Chris had recently began expressing an interest in the upcoming presidential election and I thought this would be a good opportunity for him to hear a candidate speak…and also because I want him to grow up to be a socially liberal Democrat and if other parents have no problem bringing their ten year old to a Trump rally than I see nothing wrong with me allowing my ten year old to watch Hillary Clinton, who is, after all, fabulous and not a dangerous lunatic.

La Clinton was flawless. And I’m not just talking about her tailored pants suit. She nailed every question, charming even that bastion of religious conservatism Candace Cameron-Bure. God, I love that woman – HRC, not CCB.

So what if I’m as biased as a Bernie Bro? I mean does it really matter if I spent a majority of the interview explaining to Chris how perfectly on-point the former First Lady’s hair was and why that detail alone was reason enough to vote for her? No, because the point is we were bonding and my son was learning an important civics lesson.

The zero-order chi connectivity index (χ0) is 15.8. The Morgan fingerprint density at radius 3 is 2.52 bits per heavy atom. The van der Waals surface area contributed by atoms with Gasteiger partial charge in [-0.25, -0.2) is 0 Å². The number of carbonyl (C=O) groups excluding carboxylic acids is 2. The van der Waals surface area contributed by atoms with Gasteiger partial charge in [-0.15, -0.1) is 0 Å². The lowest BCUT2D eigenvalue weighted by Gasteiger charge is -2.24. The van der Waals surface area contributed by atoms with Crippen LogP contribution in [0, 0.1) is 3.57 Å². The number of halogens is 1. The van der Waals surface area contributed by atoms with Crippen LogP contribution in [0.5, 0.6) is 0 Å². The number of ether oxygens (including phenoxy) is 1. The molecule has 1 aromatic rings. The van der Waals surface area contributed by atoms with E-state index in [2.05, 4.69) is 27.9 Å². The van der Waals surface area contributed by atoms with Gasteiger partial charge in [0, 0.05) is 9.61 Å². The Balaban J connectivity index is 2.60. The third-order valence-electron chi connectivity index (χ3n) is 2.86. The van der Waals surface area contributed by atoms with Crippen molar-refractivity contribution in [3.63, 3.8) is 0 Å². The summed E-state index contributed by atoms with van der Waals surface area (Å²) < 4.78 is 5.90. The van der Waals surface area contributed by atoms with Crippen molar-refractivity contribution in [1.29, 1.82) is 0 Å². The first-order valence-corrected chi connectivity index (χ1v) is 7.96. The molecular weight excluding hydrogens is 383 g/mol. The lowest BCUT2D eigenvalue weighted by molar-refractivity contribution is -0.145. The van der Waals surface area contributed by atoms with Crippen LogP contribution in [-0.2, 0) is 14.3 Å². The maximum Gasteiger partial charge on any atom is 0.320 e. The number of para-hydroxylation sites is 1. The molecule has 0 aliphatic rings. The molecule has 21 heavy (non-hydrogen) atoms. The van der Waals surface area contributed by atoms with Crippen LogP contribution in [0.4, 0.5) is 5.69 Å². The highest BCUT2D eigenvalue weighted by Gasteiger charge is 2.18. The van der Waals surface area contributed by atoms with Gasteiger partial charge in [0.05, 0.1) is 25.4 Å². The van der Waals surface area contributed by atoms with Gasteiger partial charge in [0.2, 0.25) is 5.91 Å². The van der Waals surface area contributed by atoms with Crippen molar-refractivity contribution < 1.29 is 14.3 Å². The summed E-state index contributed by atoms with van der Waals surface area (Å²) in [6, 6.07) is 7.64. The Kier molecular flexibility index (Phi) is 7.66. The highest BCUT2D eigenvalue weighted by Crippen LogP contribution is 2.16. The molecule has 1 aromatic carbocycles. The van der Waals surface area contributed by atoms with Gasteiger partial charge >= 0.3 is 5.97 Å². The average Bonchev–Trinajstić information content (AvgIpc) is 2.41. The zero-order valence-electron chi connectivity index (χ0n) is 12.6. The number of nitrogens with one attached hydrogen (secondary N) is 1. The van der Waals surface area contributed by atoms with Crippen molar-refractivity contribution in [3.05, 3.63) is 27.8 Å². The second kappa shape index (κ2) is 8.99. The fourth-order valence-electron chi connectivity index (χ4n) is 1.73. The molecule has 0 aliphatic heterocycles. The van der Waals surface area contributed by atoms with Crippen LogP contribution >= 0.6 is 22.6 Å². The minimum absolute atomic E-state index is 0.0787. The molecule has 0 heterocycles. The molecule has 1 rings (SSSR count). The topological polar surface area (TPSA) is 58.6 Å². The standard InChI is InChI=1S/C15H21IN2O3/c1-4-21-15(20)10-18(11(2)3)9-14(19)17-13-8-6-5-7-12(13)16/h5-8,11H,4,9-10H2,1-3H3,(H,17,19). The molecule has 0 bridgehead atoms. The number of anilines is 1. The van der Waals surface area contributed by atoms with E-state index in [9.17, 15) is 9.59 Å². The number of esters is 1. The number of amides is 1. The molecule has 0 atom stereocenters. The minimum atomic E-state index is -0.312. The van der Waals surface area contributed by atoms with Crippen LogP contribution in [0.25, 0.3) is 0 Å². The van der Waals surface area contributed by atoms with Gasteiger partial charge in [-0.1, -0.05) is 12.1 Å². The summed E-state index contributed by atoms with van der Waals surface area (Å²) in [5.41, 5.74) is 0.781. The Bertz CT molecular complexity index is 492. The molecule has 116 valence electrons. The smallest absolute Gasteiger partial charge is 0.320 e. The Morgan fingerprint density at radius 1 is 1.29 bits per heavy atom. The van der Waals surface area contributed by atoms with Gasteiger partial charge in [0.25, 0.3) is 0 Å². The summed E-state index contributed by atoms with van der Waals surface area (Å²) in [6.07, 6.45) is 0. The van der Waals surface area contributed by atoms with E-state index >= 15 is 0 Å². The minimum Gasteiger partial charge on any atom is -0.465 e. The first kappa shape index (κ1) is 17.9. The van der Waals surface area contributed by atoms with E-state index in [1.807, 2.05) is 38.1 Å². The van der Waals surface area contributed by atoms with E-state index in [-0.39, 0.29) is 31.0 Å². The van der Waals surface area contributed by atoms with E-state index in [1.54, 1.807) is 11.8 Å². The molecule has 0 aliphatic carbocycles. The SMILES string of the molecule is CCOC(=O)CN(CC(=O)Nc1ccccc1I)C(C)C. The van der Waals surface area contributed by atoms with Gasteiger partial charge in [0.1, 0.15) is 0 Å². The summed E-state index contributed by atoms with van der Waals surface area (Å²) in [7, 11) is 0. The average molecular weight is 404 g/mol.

It was magical…until someone on the panel asked a question about abortion.

“What’s abortion?” Chris asked.

Look, I don’t care if you’re pro-life or pro-choice or pro-sports explaining abortion to a child is difficult. I did my best to answer the question in as unbiased, direct and medical a way as possible, but still it was uncomfortable.

Of course so much of being a parent is about dealing with things which are uncomfortable.

This morning over breakfast I had to explain the finer points of Stranger Danger which led to a lengthy discussion on the difference between a good touch and a bad touch and this coming on the heels of yesterday’s car ride home where I had to explain to Chris the reasons why siblings couldn’t marry each other, but in as non-graphic a way as possible because simply saying “Because they can’t!” proved to be an unacceptable answer.